Now, the PO organizes workshops regularly to teach reviewers how to write job descriptions and set out accountabilities. Samples of review reports are available on the website of the PO for reviewers’ reference. 

A Mechanical Routine?

Most of the reviewees are assessed by the same reviewers for the same accountabilities year on year. How to avoid being mechanical in the PRDS exercise? Corinna gave a tip, ‘I’d put myself in the shoes of my reviewees and think about their career paths. What is the next step? We can throw out any ideas regarding further development of their careers. It doesn’t necessarily bring about great changes. But only through communication can we achieve improvement.’

Ivy urged reviewers to pay more attention to their reviewees’ day-to-day work. ‘Whenever you find something creditable, note it down. Otherwise, one year later what you only get is the vague impression that they are good. But you can’t remember in what way they are commendable. It is fair to your reviewees only when you keep track of their deeds.’

Now after several years of use, the PRDS exercise is an easier process for the ULS. But its administrators do not see it as just an automatic process conducted mechanically year in year out. They devise an annual flow chart according to deadlines set by the PO. 
Dr. Storey said, ‘We have the milestone dates that we have to meet to get to the end of the process, which is the actual deadline for the PO to record the ratings online.’ His staff members are sent an e-mail with the flow chart and other related documents and PO circulars attached, reminding them to finish the PRDS exercise carefully and on schedule. 

He stressed that an individual’s performance may rise or it may fall (sometimes through circumstances outside of work itself), and the ULS views the performance review positively as developmental (the ‘D’ in PRDS), not negatively as a judgmental tool. ‘I always say to my staff that we’re not looking to censure people for lack of performance,’ said Dr. Storey. ‘We should help individuals that need to perform better. We shouldn’t sit down and spend all the time just blaming the person for lack of performance. We’ll try to find out what’s necessary from the individuals themselves and from their line managers to try to develop them, and to make their performance better. So, this has a continuously evolving nature.’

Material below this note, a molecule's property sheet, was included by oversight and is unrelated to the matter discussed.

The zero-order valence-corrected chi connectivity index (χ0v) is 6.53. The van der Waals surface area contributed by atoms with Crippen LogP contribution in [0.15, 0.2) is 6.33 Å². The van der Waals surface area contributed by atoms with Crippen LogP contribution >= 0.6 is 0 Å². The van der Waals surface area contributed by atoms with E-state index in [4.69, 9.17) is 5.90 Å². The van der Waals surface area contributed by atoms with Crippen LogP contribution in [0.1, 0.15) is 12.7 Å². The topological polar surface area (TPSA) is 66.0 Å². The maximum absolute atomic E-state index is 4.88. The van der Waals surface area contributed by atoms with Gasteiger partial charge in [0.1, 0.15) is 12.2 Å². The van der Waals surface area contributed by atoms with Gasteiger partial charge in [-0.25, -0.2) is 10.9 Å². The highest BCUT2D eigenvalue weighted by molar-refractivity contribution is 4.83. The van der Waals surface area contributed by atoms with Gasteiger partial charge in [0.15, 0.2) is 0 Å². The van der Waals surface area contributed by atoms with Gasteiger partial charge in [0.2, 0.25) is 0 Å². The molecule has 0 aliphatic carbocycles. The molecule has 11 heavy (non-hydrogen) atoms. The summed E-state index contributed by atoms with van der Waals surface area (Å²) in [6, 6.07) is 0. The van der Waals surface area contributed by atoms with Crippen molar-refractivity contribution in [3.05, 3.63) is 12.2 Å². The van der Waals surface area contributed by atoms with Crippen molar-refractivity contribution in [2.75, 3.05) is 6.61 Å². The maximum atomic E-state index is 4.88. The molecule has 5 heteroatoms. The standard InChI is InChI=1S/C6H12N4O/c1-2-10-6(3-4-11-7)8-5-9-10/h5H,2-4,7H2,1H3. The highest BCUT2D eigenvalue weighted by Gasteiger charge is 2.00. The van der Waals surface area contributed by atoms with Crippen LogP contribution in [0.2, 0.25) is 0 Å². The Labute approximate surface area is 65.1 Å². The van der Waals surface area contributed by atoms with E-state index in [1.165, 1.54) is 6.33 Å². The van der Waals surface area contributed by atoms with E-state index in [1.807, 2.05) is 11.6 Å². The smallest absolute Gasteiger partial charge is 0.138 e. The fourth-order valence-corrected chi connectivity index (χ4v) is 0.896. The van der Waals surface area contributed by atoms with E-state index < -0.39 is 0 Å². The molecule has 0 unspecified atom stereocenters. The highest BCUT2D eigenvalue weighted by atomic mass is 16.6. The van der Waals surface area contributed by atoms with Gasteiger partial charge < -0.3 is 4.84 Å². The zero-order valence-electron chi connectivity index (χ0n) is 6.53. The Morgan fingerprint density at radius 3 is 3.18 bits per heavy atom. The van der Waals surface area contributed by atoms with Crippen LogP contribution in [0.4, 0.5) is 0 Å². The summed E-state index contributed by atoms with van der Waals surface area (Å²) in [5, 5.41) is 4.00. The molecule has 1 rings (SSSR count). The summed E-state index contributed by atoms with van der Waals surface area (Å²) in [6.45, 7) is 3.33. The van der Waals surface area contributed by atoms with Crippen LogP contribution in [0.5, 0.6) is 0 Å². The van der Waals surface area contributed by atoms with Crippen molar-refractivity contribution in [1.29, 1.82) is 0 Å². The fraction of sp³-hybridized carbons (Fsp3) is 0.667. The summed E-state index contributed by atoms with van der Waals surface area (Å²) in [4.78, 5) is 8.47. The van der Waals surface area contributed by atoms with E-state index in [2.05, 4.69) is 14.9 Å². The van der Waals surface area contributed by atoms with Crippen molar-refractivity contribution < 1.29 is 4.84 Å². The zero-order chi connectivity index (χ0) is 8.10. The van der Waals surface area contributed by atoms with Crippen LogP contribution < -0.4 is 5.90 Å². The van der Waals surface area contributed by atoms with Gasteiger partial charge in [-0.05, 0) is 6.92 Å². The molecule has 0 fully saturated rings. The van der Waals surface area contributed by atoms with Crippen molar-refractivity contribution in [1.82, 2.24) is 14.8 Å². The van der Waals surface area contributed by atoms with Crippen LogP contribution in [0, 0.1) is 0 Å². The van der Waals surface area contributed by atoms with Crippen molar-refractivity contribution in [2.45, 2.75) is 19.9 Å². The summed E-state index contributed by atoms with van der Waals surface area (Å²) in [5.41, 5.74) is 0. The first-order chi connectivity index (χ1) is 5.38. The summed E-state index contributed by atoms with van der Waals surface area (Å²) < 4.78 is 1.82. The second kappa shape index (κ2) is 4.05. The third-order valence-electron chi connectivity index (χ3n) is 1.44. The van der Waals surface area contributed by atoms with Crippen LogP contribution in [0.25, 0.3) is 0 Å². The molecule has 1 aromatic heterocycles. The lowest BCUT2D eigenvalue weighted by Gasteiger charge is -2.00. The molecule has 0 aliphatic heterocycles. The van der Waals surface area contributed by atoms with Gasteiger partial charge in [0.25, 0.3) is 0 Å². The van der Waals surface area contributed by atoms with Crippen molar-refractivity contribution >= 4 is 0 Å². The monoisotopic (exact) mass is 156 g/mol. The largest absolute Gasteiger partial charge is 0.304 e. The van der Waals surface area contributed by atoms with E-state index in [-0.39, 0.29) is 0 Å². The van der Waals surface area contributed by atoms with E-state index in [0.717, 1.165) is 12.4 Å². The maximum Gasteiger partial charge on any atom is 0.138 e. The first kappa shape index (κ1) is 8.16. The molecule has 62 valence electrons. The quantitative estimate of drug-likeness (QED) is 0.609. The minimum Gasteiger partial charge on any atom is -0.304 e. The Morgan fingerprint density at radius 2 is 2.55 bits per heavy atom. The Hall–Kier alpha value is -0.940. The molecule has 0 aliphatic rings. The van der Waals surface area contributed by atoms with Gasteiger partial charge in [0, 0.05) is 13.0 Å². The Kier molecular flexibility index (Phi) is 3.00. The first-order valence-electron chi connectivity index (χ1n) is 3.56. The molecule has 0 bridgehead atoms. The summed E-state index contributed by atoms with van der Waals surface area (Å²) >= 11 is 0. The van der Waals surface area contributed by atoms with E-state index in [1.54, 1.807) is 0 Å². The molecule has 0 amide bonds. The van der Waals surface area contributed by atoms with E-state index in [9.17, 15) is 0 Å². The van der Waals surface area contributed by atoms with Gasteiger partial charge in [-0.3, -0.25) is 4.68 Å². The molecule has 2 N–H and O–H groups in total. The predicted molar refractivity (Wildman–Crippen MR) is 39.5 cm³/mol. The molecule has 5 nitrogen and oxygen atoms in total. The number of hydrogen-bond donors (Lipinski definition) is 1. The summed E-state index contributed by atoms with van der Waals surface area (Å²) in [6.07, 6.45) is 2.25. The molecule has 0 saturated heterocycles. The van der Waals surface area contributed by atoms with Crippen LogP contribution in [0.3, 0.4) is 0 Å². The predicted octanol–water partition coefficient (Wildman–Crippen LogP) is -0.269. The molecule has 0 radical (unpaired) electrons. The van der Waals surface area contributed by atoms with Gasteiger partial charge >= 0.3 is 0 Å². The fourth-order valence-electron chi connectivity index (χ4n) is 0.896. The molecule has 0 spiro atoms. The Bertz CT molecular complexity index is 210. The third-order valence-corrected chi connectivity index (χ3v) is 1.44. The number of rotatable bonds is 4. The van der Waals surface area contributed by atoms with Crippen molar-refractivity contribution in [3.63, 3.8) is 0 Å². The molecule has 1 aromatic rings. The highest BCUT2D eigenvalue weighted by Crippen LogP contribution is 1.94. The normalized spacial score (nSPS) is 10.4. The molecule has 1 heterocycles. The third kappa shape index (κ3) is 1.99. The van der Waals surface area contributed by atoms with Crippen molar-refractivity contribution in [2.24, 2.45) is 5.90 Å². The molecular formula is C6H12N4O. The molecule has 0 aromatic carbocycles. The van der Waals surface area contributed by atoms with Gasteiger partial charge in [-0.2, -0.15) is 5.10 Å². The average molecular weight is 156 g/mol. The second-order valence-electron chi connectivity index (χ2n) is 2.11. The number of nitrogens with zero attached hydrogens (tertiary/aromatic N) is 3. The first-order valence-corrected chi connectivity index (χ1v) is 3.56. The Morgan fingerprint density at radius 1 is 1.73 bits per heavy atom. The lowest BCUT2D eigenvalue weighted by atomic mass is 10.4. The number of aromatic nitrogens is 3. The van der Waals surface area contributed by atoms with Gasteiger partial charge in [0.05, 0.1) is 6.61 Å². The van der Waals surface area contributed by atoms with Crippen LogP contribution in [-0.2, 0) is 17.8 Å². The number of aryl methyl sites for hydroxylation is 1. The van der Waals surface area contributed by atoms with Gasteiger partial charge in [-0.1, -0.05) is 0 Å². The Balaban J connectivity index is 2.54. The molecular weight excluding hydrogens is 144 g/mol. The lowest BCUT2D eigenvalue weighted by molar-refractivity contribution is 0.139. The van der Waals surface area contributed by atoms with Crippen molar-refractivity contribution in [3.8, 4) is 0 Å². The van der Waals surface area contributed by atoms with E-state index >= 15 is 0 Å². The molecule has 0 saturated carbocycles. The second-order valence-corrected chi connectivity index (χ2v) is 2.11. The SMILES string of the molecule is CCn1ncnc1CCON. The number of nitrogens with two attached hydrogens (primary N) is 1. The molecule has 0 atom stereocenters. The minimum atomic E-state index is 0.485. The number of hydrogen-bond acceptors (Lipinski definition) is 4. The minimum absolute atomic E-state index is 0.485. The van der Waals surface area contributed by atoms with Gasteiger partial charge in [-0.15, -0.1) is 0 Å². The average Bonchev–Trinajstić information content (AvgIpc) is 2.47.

An Evolving System

The University has undertaken a review of the PRDS at the end of last year. The PO has organized four focus group discussions, met with the unions and engaged a consultant to make recommendations on enhancing the system. After the review, the consultant has made some suggestions to further improve the performance review process. They include appointment of a departmental coordinator in every department/unit to ensure that the PRD procedures and timeline are duly followed. This measure has been introduced in 2010–11. Enhancements that will be implemented in 2011–12 include adjustment of the minimum weighting of each accountability from 10% to 5%. Besides, reviewers’ performance in conducting performance review for their staff will be assessed and recorded under their accountability.

Ivy explained, ‘We hope that reviewers take their job seriously. So, from next year onwards, the supervisors of the reviewers will assess them to see if they conduct the review dutifully or do a sloppy job of it. This is a part of their duty that should not be trivialized.’